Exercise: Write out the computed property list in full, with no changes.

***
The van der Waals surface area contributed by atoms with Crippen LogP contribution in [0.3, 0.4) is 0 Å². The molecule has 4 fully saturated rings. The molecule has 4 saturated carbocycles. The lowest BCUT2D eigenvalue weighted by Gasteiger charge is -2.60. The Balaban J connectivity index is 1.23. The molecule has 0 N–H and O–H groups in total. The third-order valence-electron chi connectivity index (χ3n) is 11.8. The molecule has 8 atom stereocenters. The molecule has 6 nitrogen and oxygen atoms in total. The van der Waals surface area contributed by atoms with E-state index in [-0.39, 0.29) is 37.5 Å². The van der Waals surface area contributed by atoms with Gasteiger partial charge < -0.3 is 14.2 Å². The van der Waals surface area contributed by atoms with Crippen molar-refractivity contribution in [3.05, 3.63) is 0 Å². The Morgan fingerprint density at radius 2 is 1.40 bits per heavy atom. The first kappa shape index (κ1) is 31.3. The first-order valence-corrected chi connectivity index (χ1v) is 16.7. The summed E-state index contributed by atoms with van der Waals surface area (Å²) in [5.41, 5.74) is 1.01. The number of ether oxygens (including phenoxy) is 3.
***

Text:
The van der Waals surface area contributed by atoms with Crippen LogP contribution in [0.3, 0.4) is 0 Å². The molecule has 4 fully saturated rings. The molecule has 4 saturated carbocycles. The lowest BCUT2D eigenvalue weighted by Gasteiger charge is -2.60. The Balaban J connectivity index is 1.23. The molecule has 0 N–H and O–H groups in total. The third-order valence-electron chi connectivity index (χ3n) is 11.8. The molecule has 8 atom stereocenters. The molecule has 6 nitrogen and oxygen atoms in total. The van der Waals surface area contributed by atoms with E-state index in [-0.39, 0.29) is 37.5 Å². The van der Waals surface area contributed by atoms with Gasteiger partial charge < -0.3 is 14.2 Å². The van der Waals surface area contributed by atoms with Crippen molar-refractivity contribution in [3.05, 3.63) is 0 Å². The Morgan fingerprint density at radius 2 is 1.40 bits per heavy atom. The first kappa shape index (κ1) is 31.3. The first-order valence-corrected chi connectivity index (χ1v) is 16.7. The summed E-state index contributed by atoms with van der Waals surface area (Å²) in [5.41, 5.74) is 1.01. The number of ether oxygens (including phenoxy) is 3.